The Rh Factor: How It Can Affect Your Pregnancy
Frequently Asked Questions Expand All
The Rh factor is a protein that can be found on the surface of red blood cells. If your blood cells have this protein, you are Rh positive. If your blood cells do not have this protein, you are Rh negative. During pregnancy, problems can occur if you are Rh negative and your fetus is Rh positive. Treatment can be given to prevent these problems.
The Rh factor is inherited, meaning it is passed from parent to child through genes. The fetus can inherit the Rh factor from the father or the mother. Most people are Rh positive, meaning they have inherited the Rh factor from either their mother or father. If a fetus does not inherit the Rh factor from either the mother or father, then he or she is Rh negative. When a woman is Rh negative and her fetus is Rh positive, it is called Rh incompatibility.
When the blood of an Rh-positive fetus gets into the bloodstream of an Rh-negative woman, her body will recognize that the Rh-positive blood is not hers. Her body will try to destroy it by making anti-Rh antibodies. These antibodies can cross the placenta and attack the fetus’s blood cells. This can lead to serious health problems, even death, for a fetus or a newborn.
During pregnancy, a woman and her fetus usually do not share blood. But sometimes a small amount of blood from the fetus can mix with the woman’s blood. This can happen during labor and birth. It also can occur with:
Health problems usually do not occur during an Rh-negative woman’s first pregnancy with an Rh-positive fetus. This is because her body does not have a chance to develop a lot of antibodies. But if treatment is not given during the first pregnancy and the woman later gets pregnant again with an Rh-positive fetus, she can make more antibodies. More antibodies put a future fetus at risk.
During a pregnancy, Rh antibodies made in a woman’s body can cross the placenta and attack the Rh factor on fetal blood cells. This can cause a serious type of anemia in the fetus in which red blood cells are destroyed faster than the body can replace them.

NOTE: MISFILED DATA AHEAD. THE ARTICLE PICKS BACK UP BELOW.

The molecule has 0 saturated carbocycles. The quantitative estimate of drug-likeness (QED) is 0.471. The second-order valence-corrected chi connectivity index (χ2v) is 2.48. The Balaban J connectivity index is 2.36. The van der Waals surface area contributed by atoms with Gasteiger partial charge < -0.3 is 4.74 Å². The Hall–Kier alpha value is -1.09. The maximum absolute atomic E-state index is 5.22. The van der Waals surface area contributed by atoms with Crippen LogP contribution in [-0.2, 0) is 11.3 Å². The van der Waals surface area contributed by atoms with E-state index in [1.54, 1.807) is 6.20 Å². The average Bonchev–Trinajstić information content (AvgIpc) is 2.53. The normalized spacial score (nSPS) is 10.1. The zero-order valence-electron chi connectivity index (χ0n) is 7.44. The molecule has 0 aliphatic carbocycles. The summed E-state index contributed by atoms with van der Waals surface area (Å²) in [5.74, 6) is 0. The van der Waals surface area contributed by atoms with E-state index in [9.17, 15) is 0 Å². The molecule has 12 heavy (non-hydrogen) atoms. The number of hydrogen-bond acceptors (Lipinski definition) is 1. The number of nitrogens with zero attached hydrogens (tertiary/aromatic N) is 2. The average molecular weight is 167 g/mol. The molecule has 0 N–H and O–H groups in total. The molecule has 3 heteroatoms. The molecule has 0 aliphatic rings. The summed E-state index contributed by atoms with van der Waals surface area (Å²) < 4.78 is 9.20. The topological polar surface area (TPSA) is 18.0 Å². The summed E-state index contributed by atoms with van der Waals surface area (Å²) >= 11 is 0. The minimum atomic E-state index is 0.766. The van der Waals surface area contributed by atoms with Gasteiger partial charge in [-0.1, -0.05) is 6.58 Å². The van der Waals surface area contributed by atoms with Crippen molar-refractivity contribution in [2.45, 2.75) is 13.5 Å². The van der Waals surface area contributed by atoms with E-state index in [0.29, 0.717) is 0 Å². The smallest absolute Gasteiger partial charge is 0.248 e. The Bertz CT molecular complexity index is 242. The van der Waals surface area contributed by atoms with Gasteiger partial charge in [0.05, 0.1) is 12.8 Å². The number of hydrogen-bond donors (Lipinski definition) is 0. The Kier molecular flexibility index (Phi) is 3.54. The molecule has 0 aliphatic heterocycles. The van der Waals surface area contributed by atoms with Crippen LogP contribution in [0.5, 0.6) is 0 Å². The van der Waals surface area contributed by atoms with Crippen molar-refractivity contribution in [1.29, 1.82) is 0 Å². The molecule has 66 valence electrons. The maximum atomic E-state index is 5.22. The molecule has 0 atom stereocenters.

Red blood cells carry oxygen to all parts of the body. Without enough red blood cells, the fetus will not get enough oxygen. In some cases, a fetus or a newborn can die from anemia. Rh incompatibility also can cause jaundice in a newborn.
Yes, problems during pregnancy caused by Rh incompatibility can be prevented. The goal of treatment is to stop an Rh-negative woman from making Rh antibodies in the first place. This is done by finding out if you are Rh negative early in pregnancy (or before pregnancy) and, if needed, giving you a medication to prevent antibodies from forming.
An antibody screen is another blood test that can show if an Rh-negative woman has made antibodies to Rh-positive blood. This test also can show how many antibodies have been made.
If you are Rh negative and there is a possibility that your fetus is Rh positive, your ob-gyn or other obstetric care provider may request this test during your first trimester. You may have this test again at 28 weeks of pregnancy. In some cases, you may be tested more often.
Rh immunoglobulin (Rhlg) is a medication that stops the body from making antibodies if it has not already made them. This can prevent severe fetal anemia in a future pregnancy. RhIg is given as an injection (shot). If you are in this situation, talk with your ob-gyn or other obstetric care provider about whether you need RhIg and when you might be given this medication. It is not helpful if your body has already made Rh antibodies.
- At 28 weeks of pregnancy—A small number of Rh-negative women may be exposed to Rh-positive blood cells from the fetus in the last few months of pregnancy and may make antibodies against these cells. RhIg given at 28 weeks of pregnancy destroys these Rh-positive cells in the woman’s body. This prevents Rh-positive antibodies from being made.
- Within 72 hours after the delivery of an Rh-positive baby—The greatest chance that the blood of an Rh-positive fetus will enter the bloodstream of an Rh-negative woman occurs during delivery. RhIg prevents an Rh-negative woman from making antibodies that could affect a future pregnancy. The treatment is good only for the pregnancy for which it is given. Each pregnancy and delivery of an Rh-positive baby requires a repeat dose of RhIg.